Back soft, narrow, or roached.
 Loin long, narrow, or arched.
 Croup that is flat, narrow or steep.
 Chest that is narrow, flat, barrel shaped, or shallow.
 Straight pasterns; weak pasterns.
 Cat feet, hare feet, splay feet.
 Restricted movement.
 Thick, loose or wrinkled skin.
 In-sufficient undercoat, absence of ruff and side-whiskers.
 Greying; flecks or specks on head and limbs of same shade as ground colour.
 Height 2 cm above limit.

Serious faults

 Strong deviation from the sexual characteristics.
 Light or heavy in bone; thick set body.
 Obesity or meagre.
 Head too long, stop under-developed or abrupt.
 Muzzle that is turned-up (dish-face); too long or coarse.
 De-pigmented on nose, lips or eyelids.
 More than 4 missing premolars, including PM1.
 Ears large, set low, not mobile.
 Round-tipped ears, over-developed ear-lobes.
 Shallow in chest.
 Defined east-west feet; pigeon-toed or bandy front.
 Straight or too obliquely set shoulders.
 Hindquarters narrow, with knees turning out; too narrow or too wide; over angulated or straight in rear.
 Heavy movement, stilted action or mincing gait.
 Long coat on the back-side of the forequarters; obvious fringes.
 Untypical coat during shedding.
 Tan (red) coloured markings on the head and the legs, different from ground colour.

Disqualifying faults

 Aggressive or overly shy dogs.
 Incorrect bite, lack of teeth (other than PM1 and M3), including the pincer bite before the age of 6 years old.
 Wall eye, flecked or of different colour.
 Ears dropped or semi-dropped.
 Natural stumpy tail, sabre or otter tail.
 Too short or too long coat or plumed tail.
 Any other colour than those accepted.

NB :

• Any dog clearly showing physical or behavioural abnormalities shall be disqualified.
• The above mentioned faults when occurring to a highly marked degree or frequently are disqualifying.
• Male animals should have two apparently normal testicles fully descended into the scrotum.
• Only functionally and clinically healthy dogs, with breed typical conformation should be used for breeding.

Bibliography

http://www.fci.be/

 

Additional information from visitors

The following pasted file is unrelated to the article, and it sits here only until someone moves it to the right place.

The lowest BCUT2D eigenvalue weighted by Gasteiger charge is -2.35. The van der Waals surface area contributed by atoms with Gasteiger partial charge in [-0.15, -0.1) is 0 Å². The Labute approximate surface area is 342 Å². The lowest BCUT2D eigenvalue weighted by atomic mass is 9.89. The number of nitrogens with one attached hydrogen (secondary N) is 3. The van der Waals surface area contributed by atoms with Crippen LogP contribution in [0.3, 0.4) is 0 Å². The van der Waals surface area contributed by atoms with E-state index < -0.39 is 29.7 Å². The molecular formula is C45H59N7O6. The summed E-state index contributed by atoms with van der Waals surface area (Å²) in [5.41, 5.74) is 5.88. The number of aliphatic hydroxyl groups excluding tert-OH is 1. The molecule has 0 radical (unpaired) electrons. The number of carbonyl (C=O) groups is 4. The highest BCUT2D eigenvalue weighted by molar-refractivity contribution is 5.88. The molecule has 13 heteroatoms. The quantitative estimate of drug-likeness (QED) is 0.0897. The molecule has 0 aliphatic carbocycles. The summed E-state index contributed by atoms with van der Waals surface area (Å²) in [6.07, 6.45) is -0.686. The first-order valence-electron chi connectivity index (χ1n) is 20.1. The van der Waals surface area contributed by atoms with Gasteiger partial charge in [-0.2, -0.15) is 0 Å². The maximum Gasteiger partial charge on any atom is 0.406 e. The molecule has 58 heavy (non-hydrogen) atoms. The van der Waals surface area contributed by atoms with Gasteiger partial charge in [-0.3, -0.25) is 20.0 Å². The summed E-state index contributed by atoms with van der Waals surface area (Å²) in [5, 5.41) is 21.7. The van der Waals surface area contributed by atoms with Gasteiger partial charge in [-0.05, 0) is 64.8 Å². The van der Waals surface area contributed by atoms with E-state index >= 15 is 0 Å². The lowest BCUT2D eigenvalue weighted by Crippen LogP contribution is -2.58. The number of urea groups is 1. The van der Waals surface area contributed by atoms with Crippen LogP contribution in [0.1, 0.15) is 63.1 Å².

The Russo-European Laika is a close relative of the Karelian Bear Dog of Finland, but it wasn't created by crossing the Finnish breed with the so-called "Russian Utchak Sheepdog", as falsely claimed by many authors. In fact, there is no such breed as the Utchak Sheepdog, nor did it ever exist in Russia, being nothing more than a figment of imagination and proof of ignorance of some western writers. Another popular misconception is that the Russo-European Laika is the same breed as the more popular Karelian Bear Dog, which it most certainly is not. These two breeds are descended from the original Karelian Bear Laika, which no longer exists in its pure form, having been separated into the Russian and Finnish varieties. Both the Karelian Bear Dog and the Russo-European Laika share the same early ancestry and it could be argued that the Russian variety is much older, but whereas the Finnish breed has been bred to a strict type and gained recognition much earlier, the Russian Karelian Laika was primarily a common working dog, seen as just a regional type of the Russian Laika population before the 2nd World War. It wasn't until 1944 that this variety received proper attention, leading its fanciers to set up a selection, testing and breeding programme. After the decision made by the Russian All-Union Institute of Hunting Industry in the Kalinin province, as proposed by one of their researchers and Laika enthusiasts named Shereshevsky, all Russian Laika varieties were examined and classified as four official groups, establishing the West-Siberian Laika, East-Siberian Laika, Karelo-Finnish Laika and the Russo-European Laika as separate breeds in 1947, although various other Laika breeds remained in existence under the collective name of Russian Laika, including the four recognized ones, as well as local types found throughout Russia, such as the Amur Laika, Yakutian Laika, Kamtschatka Laika and others.